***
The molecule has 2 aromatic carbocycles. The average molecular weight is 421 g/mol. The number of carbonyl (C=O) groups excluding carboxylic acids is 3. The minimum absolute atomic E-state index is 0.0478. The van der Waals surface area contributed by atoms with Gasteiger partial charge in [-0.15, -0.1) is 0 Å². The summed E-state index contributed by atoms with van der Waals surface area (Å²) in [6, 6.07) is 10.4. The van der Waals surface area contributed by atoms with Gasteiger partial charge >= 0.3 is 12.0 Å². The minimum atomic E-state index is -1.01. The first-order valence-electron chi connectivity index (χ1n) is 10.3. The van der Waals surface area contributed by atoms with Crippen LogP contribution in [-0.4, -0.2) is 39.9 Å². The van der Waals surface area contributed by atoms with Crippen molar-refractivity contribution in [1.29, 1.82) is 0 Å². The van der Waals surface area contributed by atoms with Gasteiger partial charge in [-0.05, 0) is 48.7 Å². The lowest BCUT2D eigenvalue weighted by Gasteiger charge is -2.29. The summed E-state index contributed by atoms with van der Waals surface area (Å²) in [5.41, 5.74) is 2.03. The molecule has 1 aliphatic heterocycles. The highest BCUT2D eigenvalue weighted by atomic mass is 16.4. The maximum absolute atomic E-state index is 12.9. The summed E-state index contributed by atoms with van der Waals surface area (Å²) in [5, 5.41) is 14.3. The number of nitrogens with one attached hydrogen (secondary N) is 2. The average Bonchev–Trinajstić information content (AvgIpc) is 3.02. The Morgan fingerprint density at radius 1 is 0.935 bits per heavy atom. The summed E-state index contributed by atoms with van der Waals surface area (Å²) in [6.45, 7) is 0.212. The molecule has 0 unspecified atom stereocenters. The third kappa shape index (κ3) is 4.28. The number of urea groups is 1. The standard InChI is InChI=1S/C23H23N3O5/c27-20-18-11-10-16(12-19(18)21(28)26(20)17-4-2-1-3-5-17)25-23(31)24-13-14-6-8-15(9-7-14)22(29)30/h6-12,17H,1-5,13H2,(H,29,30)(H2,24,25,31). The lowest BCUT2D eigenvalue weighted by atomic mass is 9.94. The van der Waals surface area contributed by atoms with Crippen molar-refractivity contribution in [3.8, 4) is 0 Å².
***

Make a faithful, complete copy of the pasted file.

The molecule has 2 aromatic carbocycles. The average molecular weight is 421 g/mol. The number of carbonyl (C=O) groups excluding carboxylic acids is 3. The minimum absolute atomic E-state index is 0.0478. The van der Waals surface area contributed by atoms with Gasteiger partial charge in [-0.15, -0.1) is 0 Å². The summed E-state index contributed by atoms with van der Waals surface area (Å²) in [6, 6.07) is 10.4. The van der Waals surface area contributed by atoms with Gasteiger partial charge >= 0.3 is 12.0 Å². The minimum atomic E-state index is -1.01. The first-order valence-electron chi connectivity index (χ1n) is 10.3. The van der Waals surface area contributed by atoms with Crippen LogP contribution in [-0.4, -0.2) is 39.9 Å². The van der Waals surface area contributed by atoms with Crippen molar-refractivity contribution in [1.29, 1.82) is 0 Å². The van der Waals surface area contributed by atoms with Gasteiger partial charge in [-0.05, 0) is 48.7 Å². The lowest BCUT2D eigenvalue weighted by Gasteiger charge is -2.29. The summed E-state index contributed by atoms with van der Waals surface area (Å²) in [5.41, 5.74) is 2.03. The molecule has 1 aliphatic heterocycles. The highest BCUT2D eigenvalue weighted by atomic mass is 16.4. The maximum absolute atomic E-state index is 12.9. The summed E-state index contributed by atoms with van der Waals surface area (Å²) in [5, 5.41) is 14.3. The number of nitrogens with one attached hydrogen (secondary N) is 2. The average Bonchev–Trinajstić information content (AvgIpc) is 3.02. The Morgan fingerprint density at radius 1 is 0.935 bits per heavy atom. The summed E-state index contributed by atoms with van der Waals surface area (Å²) in [6.45, 7) is 0.212. The molecule has 0 unspecified atom stereocenters. The third kappa shape index (κ3) is 4.28. The number of urea groups is 1. The standard InChI is InChI=1S/C23H23N3O5/c27-20-18-11-10-16(12-19(18)21(28)26(20)17-4-2-1-3-5-17)25-23(31)24-13-14-6-8-15(9-7-14)22(29)30/h6-12,17H,1-5,13H2,(H,29,30)(H2,24,25,31). The lowest BCUT2D eigenvalue weighted by atomic mass is 9.94. The van der Waals surface area contributed by atoms with Crippen molar-refractivity contribution in [3.8, 4) is 0 Å².